Laser Machine

I simply love my X-Carve. From my first carve to now and with all the support, it has been flawless. With the little business I started. I’ve been thinking of combining carves with lasers. I have looked at a few on line but I don’t know what to look for. So, I’m looking for some recommendations of the type of laser to buy and specks ect. Again, thanks for all your help.

Check out these systems.

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https://www.epiloglaser.com/products/legend-laser-series.htm

The Mini-18 is the one I decided on, after a fair bit of research. :smile:

@JeneJohnson - I am building my own Laser Cutter from scratch - not sure if you want to walk this way.

This was one of Bart’s previous projects - it is Open source and there is lots of info there.

http://www.buildlog.net

You can also view my small blog http://neumanlaser.blogspot.co.nz

Have fun

There are lots of cutters out there but for the most part you can categorize them into two types. Chinese cutters and not. The Chinese cutters use a glass tube and the others don’t. Epilog and Universal Lasers are the two big players in the non-Chinese cutters and you pay for it. So most hobbyist and and cost conscious people go with the Chinese cutters. Full Sail laser has their own model of the Chinese cutters and what you are paying for there is support. They are the best in that area but the machine is ultimately the same mechanically. The buildlog lasersaurus is a derivative of the same type of design. Building a laser cutter is only slightly more complicated than building an X-Carve. Working with the tube and water cooling and aligning the mirrors is the real problem. Most of them are using a DSP controller (although there is a few RAMPS based models) and using it is pretty straight forward. They come with a Corel Draw or autocad plug-in. So the first thing you need to decide is how big of a tube you want and how big of a cutter you want.40W is a good starter tube. You can engrave most materials and cut 1/8" wood and acrylics. 60w is good enough to cut 1/4" acrylic and MDF. 80w is good for speed engraving and reliable cutting. 100w (What I’m running on my current machine) is the speed king but since it is so powerful it can make engraving on soft materials and fabrics a challenge. As for cutter size the larger you go the harder it is to align the mirrors so don’t go big just because you can but don’t go to small or you’ll regret it.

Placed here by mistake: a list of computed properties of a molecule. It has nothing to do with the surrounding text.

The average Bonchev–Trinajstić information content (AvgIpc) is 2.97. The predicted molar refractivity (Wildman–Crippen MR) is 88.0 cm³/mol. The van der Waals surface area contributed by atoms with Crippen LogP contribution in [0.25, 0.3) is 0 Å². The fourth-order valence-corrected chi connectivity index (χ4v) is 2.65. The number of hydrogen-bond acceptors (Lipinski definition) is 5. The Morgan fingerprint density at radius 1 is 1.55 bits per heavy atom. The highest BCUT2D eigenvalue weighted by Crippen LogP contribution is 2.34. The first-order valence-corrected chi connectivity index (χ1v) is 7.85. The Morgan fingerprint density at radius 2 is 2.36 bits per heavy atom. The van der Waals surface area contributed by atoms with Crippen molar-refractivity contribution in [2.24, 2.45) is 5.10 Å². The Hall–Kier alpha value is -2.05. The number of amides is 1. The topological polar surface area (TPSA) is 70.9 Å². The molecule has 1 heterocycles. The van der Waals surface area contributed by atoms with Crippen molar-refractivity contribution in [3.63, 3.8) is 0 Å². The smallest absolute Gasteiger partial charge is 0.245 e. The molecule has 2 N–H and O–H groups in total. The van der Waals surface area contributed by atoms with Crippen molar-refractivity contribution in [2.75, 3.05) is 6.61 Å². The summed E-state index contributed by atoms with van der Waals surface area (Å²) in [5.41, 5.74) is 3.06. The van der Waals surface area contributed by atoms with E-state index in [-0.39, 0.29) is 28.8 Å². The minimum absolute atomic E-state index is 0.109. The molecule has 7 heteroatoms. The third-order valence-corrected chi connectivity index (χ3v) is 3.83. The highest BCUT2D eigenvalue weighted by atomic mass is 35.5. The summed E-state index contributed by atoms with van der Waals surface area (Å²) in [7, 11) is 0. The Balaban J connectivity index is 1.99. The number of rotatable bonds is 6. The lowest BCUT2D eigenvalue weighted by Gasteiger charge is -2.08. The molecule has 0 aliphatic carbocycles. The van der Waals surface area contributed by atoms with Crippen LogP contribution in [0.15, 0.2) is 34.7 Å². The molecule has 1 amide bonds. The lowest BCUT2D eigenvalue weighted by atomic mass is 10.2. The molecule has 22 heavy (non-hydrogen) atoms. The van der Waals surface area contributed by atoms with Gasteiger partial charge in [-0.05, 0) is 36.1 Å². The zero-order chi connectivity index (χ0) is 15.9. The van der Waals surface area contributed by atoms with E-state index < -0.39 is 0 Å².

I’ll leave you with two links.

Here is a recent rebuild I did on a $2,500 laser cutter from eBay.

A great site for parts and a good forum that is based in California. They carry all of the parts used in Chinese cutters and they also carry a great series of gantries and frames to get most people started. You could pretty much source an entire machine from there if you want to build your own.
http://www.lightobject.com

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Very Impressive! Your cutter is not as much a laser cutter as it is a tamed military weapon. I have never seen a laser cutter carve completely through a 2x4 before.

That is the exact machine I have been tempted to purchase, If I left the stock 40 or 50 watt tube, would I need to replace all the optics? Also are you using the bundled software or did you need to purchase something else?

Aside from needing to purchase a real water cooling system and replacing the wiring, are there any other “MUST DO” modifications to make it reliable?

Sorry for all the questions, but you seem to be the laser expert.

If you plan to run it stock 50w (don’t forget on my model they label it 60w even though it’s 50w) then water cooling is the one “must do” before you even get started. The other “must do” or really “must not do” is use the plugs on the back for the chiller/exhaust/air pump. They pull too much amperage in the machine and it melts the wires. I bought a energy saving power strip that turns off plugs when the main plug isn’t pulling power ($20 on Amazon or eBay)

Tech notes:

You should get yourself a pair of laser goggles, not necessary but recommend ($50 at lightobject.com) I insist on it if you have kids watching it cut. It’s not the brightness but the UV bouncing back that hurts your eyes over time. Or just look away.

Water chillers, you will be tempted by a CW-3000 model. Don’t get it because it doesn’t chill the water, it’s just a pump and tank. Get one you’ll grow into. They are sized by the tube power. Having a bigger chiller doesn’t hurt smaller tubes but having a smaller chiller hurts larger tubes. Sometime like a cw-5000 or 5200 is good up to 100w. Either eBay or lightobject has good ones.